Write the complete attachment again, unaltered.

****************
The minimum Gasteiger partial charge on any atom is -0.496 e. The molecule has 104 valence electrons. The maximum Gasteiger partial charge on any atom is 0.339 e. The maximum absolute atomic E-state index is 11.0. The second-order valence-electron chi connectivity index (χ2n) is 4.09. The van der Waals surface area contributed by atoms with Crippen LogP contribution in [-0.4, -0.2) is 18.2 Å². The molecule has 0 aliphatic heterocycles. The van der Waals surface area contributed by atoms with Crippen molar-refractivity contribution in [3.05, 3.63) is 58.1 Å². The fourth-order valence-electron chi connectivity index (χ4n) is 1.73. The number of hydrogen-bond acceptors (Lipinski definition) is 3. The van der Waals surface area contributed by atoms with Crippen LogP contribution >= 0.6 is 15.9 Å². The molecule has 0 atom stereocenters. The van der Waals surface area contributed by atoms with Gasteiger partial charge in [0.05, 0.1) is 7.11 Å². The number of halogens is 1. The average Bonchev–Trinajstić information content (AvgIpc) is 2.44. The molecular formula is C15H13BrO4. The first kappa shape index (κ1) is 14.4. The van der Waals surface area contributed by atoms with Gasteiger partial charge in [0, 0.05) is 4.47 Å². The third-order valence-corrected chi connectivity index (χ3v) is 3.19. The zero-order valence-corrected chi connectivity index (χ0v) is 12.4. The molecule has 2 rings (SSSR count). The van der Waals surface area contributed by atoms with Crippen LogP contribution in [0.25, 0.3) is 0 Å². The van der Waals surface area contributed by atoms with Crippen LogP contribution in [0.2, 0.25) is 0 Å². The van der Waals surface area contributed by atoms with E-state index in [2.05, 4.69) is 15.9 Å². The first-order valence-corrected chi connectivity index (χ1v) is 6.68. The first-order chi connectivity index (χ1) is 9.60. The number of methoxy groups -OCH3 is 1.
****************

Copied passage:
The minimum Gasteiger partial charge on any atom is -0.496 e. The molecule has 104 valence electrons. The maximum Gasteiger partial charge on any atom is 0.339 e. The maximum absolute atomic E-state index is 11.0. The second-order valence-electron chi connectivity index (χ2n) is 4.09. The van der Waals surface area contributed by atoms with Crippen LogP contribution in [-0.4, -0.2) is 18.2 Å². The molecule has 0 aliphatic heterocycles. The van der Waals surface area contributed by atoms with Crippen molar-refractivity contribution in [3.05, 3.63) is 58.1 Å². The fourth-order valence-electron chi connectivity index (χ4n) is 1.73. The number of hydrogen-bond acceptors (Lipinski definition) is 3. The van der Waals surface area contributed by atoms with Crippen LogP contribution >= 0.6 is 15.9 Å². The molecule has 0 atom stereocenters. The van der Waals surface area contributed by atoms with Gasteiger partial charge in [0.05, 0.1) is 7.11 Å². The number of halogens is 1. The average Bonchev–Trinajstić information content (AvgIpc) is 2.44. The molecular formula is C15H13BrO4. The first kappa shape index (κ1) is 14.4. The van der Waals surface area contributed by atoms with Gasteiger partial charge in [0, 0.05) is 4.47 Å². The third-order valence-corrected chi connectivity index (χ3v) is 3.19. The zero-order valence-corrected chi connectivity index (χ0v) is 12.4. The molecule has 2 rings (SSSR count). The van der Waals surface area contributed by atoms with Crippen LogP contribution in [0.25, 0.3) is 0 Å². The van der Waals surface area contributed by atoms with Crippen LogP contribution in [0.2, 0.25) is 0 Å². The van der Waals surface area contributed by atoms with E-state index in [2.05, 4.69) is 15.9 Å². The first-order valence-corrected chi connectivity index (χ1v) is 6.68. The first-order chi connectivity index (χ1) is 9.60. The number of methoxy groups -OCH3 is 1.